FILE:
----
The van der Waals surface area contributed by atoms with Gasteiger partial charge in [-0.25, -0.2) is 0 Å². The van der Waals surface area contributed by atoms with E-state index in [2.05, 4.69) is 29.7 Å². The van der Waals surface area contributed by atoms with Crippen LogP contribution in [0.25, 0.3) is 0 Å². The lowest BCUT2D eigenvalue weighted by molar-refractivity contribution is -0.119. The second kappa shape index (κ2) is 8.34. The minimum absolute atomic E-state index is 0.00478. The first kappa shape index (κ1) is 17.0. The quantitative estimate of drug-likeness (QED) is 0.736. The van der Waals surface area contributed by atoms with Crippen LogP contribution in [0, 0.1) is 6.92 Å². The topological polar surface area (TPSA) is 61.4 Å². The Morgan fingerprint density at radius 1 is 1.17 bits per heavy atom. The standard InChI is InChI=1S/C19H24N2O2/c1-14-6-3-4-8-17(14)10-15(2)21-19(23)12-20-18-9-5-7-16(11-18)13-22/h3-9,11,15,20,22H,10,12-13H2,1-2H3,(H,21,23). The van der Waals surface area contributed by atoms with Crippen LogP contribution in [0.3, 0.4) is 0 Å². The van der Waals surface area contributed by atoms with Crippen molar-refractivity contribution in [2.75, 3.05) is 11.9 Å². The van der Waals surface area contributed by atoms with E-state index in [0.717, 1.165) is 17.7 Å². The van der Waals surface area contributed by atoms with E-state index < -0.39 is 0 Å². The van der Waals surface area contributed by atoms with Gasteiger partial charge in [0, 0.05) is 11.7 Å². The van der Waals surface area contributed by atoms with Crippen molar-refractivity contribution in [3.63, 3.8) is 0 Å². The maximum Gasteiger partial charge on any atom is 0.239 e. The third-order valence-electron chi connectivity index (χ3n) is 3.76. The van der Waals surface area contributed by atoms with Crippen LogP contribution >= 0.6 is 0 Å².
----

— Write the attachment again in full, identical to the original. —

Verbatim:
The van der Waals surface area contributed by atoms with Gasteiger partial charge in [-0.25, -0.2) is 0 Å². The van der Waals surface area contributed by atoms with E-state index in [2.05, 4.69) is 29.7 Å². The van der Waals surface area contributed by atoms with Crippen LogP contribution in [0.25, 0.3) is 0 Å². The lowest BCUT2D eigenvalue weighted by molar-refractivity contribution is -0.119. The second kappa shape index (κ2) is 8.34. The minimum absolute atomic E-state index is 0.00478. The first kappa shape index (κ1) is 17.0. The quantitative estimate of drug-likeness (QED) is 0.736. The van der Waals surface area contributed by atoms with Crippen LogP contribution in [0, 0.1) is 6.92 Å². The topological polar surface area (TPSA) is 61.4 Å². The Morgan fingerprint density at radius 1 is 1.17 bits per heavy atom. The standard InChI is InChI=1S/C19H24N2O2/c1-14-6-3-4-8-17(14)10-15(2)21-19(23)12-20-18-9-5-7-16(11-18)13-22/h3-9,11,15,20,22H,10,12-13H2,1-2H3,(H,21,23). The van der Waals surface area contributed by atoms with Crippen LogP contribution in [0.3, 0.4) is 0 Å². The van der Waals surface area contributed by atoms with Crippen molar-refractivity contribution in [2.75, 3.05) is 11.9 Å². The van der Waals surface area contributed by atoms with E-state index in [0.717, 1.165) is 17.7 Å². The van der Waals surface area contributed by atoms with E-state index < -0.39 is 0 Å². The van der Waals surface area contributed by atoms with Gasteiger partial charge in [0, 0.05) is 11.7 Å². The van der Waals surface area contributed by atoms with Crippen molar-refractivity contribution in [3.63, 3.8) is 0 Å². The maximum Gasteiger partial charge on any atom is 0.239 e. The third-order valence-electron chi connectivity index (χ3n) is 3.76. The van der Waals surface area contributed by atoms with Crippen LogP contribution >= 0.6 is 0 Å².